Privatization of Mumbai and Delhi Airport- Thriller of a case study

There was a lot of media coverage as these two airports were privatised.

Prateek Kuhad (an intern in the Secretariat for Infrastructure, Planning Commission during July-August 2010) writes this superb case study. It was quite a thriller with bidders  going in and out of the final list and legal interventions from variety of players. The final outcome was that the bidding process was fairer and did not receive any criticism from stakeholders:

The bidding process for the selection of concessionaires for the Delhi and Mumbai airports was a controversial one. It involved much discussions and arguments in different government fora including the Empowered Group of Ministers at the helm. Amid rumours of criticism, the bid process was steadily moving towards the award of the Delhi airport in favour of a particular bidder, thanks to the flawed evaluation by the international consultants of the Airport Authority of India.

Close to the conclusion of this process, one of the constituents of the inter-ministerial fora laid bare the infirmities of the evaluation scores. This led to much debate within the government and extensive coverage by the media. Once in the public domain, the entire process became open and transparent. It led to a fair outcome that not only withstood the scrutiny of the Supreme Court but was also free of any criticism in the media or Parliament. This reflected a complete swing of the pendulum, from a process that was regarded as manipulated to one that was entirely fair and transparent. This case study demonstrates the fragility as well as the strengths of the system in dealing with these two mega projects.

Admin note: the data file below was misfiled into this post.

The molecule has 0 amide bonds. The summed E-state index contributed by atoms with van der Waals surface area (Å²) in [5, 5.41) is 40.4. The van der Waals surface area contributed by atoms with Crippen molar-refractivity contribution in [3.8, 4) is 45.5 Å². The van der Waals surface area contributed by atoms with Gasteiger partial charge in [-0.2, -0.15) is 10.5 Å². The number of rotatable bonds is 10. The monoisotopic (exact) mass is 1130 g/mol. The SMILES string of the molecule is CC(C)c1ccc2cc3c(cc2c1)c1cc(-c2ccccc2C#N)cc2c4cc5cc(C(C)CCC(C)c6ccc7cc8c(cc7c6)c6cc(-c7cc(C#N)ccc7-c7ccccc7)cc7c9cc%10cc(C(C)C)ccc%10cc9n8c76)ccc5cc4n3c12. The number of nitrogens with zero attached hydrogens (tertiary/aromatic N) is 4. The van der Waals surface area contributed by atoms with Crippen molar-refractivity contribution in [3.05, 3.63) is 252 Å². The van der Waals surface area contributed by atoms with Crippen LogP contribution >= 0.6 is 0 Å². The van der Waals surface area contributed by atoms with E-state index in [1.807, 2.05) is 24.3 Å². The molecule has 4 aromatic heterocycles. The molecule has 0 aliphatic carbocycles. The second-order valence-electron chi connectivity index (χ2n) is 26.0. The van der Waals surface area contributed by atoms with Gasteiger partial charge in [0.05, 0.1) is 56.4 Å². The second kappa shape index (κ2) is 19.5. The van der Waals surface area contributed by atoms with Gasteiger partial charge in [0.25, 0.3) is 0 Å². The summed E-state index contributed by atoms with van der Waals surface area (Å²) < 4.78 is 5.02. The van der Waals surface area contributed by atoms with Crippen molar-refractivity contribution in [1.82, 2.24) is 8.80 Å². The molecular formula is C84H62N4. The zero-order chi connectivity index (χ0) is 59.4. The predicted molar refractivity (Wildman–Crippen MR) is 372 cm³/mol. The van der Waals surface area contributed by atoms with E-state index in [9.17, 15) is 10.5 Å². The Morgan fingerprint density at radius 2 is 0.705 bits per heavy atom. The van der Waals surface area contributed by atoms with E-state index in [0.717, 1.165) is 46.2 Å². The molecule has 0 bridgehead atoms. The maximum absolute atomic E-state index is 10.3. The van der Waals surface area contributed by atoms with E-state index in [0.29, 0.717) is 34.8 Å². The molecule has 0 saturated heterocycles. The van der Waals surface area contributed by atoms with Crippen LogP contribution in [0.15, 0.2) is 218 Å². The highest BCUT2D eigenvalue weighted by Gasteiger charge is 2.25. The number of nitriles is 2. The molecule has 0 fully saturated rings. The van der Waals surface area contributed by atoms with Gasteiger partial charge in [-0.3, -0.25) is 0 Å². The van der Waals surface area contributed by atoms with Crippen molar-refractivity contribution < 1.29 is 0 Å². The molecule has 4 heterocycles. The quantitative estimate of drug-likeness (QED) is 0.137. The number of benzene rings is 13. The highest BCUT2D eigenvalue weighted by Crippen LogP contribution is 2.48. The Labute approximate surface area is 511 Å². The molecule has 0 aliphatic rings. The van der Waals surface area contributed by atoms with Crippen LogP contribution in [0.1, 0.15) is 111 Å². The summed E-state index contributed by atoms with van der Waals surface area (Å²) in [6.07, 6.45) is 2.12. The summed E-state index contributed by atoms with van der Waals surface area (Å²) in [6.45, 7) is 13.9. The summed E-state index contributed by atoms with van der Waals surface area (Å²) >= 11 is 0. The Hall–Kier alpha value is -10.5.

It  looks at many interesting dimensions of how such projects are awarded within the government system. There are many checks and balance with people with different backgrounds as part of the process.

Government allowed private sector bidding in Sep-03 and it was only by Sep-05 that we could ask the private sector to bid. Following groups bid:

For both airports:

  • Essel-TAV (Bidder A),
  • GMR-Fraport (Bidder B),
  • DS Construction-Munich (Bidder C),
  • Sterlite-Macquarie-ADP (Bidder D)
  •  Reliance-ASA (Bidder E)

For the Mumbai Airport only

  • GVK-ACSA (Bidder F)

By Nov-05, the finalisation was almost done with Bidder B and Bidder E as the only qualifying group. However a member from Planning Commission who was part of the bidding process criticized this bidding process.  The member showed that the award was not done fairly and rankings and ratings of bidders suffered from  conflict of interest and were imperfectly done.

What followed then was a topsy turvy ride for both government and the bidders. The bidding process was done again and we had a new expert team which reevaluated the bids which found only Team B qualifying for both the airports.  Hence GMR-Fraport was given the option of choosing one. It chose Delhi. Mumbai airport was awarded to Team F as it offered the highest financial bid for the Mumbai airport.

What does the author draw from the case:

Govt will can make things happen: The most obvious was the demonstration of the government‟s determination to see these projects through. The frequency at which numerous meetings were held between December 2005 and January 2006 at the level of EGoM comprising of senior ministers, the CoS headed by the Cabinet Secretary and the IMG comprising of several secretaries clearly suggests that when political will is unambiguous, what is otherwise considered unachievable can often fall in place overcoming political controversies, bureaucratic hurdles and opposition of employee unions.